Science week this year took on a different format, with activities during lunchtime balanced by curriculum-related lessons in class, all within the theme of climate change.

The week started on Friday 6 March with students building fish tank cloud chambers using dry ice, in order to observe the usually unnoticed particles which pervade space around us. The cryogenic theme continued on Monday with demonstrations of the freezing power of liquid nitrogen.

After a presentation on how rockets actually work, our recently re-launched Rocket Society put several home-made solid-fuel model rockets through their paces, including some multistage attempts. The remaining liquid nitrogen was put to good use on Wednesday with the high-speed making of ice-cream, with chocolate chips and marshmallows included, with all donations going to our current charity, Mind.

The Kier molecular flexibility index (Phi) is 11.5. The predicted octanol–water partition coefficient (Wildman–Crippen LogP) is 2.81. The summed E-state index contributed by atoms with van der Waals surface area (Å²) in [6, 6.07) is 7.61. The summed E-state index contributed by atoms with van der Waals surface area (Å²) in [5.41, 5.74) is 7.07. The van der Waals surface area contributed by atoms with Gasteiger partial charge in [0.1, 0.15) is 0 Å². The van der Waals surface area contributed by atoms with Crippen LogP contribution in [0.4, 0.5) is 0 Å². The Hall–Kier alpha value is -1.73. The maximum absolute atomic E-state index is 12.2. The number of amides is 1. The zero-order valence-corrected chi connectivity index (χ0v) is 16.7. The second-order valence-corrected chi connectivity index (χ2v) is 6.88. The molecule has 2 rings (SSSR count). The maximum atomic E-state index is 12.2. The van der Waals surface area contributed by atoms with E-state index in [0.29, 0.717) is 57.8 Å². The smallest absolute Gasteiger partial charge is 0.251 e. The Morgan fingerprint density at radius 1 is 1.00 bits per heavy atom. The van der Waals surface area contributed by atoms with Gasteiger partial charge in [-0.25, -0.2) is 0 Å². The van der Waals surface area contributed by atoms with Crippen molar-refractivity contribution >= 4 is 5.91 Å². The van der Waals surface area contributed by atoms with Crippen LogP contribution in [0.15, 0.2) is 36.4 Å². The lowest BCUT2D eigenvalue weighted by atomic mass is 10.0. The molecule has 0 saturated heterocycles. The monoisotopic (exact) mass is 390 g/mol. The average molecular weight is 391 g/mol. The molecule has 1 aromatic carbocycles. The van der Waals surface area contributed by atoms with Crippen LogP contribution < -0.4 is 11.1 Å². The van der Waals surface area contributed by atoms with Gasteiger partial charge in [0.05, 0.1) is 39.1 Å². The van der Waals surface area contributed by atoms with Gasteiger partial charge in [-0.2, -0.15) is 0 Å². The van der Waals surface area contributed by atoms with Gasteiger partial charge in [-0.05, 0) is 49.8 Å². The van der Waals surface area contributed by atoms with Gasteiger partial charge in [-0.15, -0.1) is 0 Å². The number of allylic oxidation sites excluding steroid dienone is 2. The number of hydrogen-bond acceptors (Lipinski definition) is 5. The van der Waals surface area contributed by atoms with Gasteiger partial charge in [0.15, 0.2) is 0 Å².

Professor Tom Oliver of the University of Reading visited on Thursday to talk about how our own response to the climate crisis is not insignificant. The catering team wowed diners with further demonstrations using dry ice during lunchtime.

Our traditional inter-Form Egg-Drop final concluded the week in Central Hall just as the InterHouse Science Quiz final began in the Theatre, with Carey deservedly coming out on top.

In lessons, students across the years investigated plant response to soil salinity, discovered how biofuels are made, dissected rats, discovered new catalysts and engineered structures from spaghetti along with many other activities.

The themes in Science Week will continue over the weeks to come as we welcome current students to address SciSoc on the topics of how Geology can support our understanding of the current climate and how species respond to the changing climate, leading to our Spring Evening Lecture planned for 30th April on Einstein’s Revolutions in Physics.

We are very grateful to the Gerald Moore Gallery with whom we continue to collaborate closely. Earlier this year students from Science and Art curated the current Climate Crisis exhibition, choosing works to be displayed by artists from around the world, and the Gallery provided a fitting venue for talks and workshops throughout the week.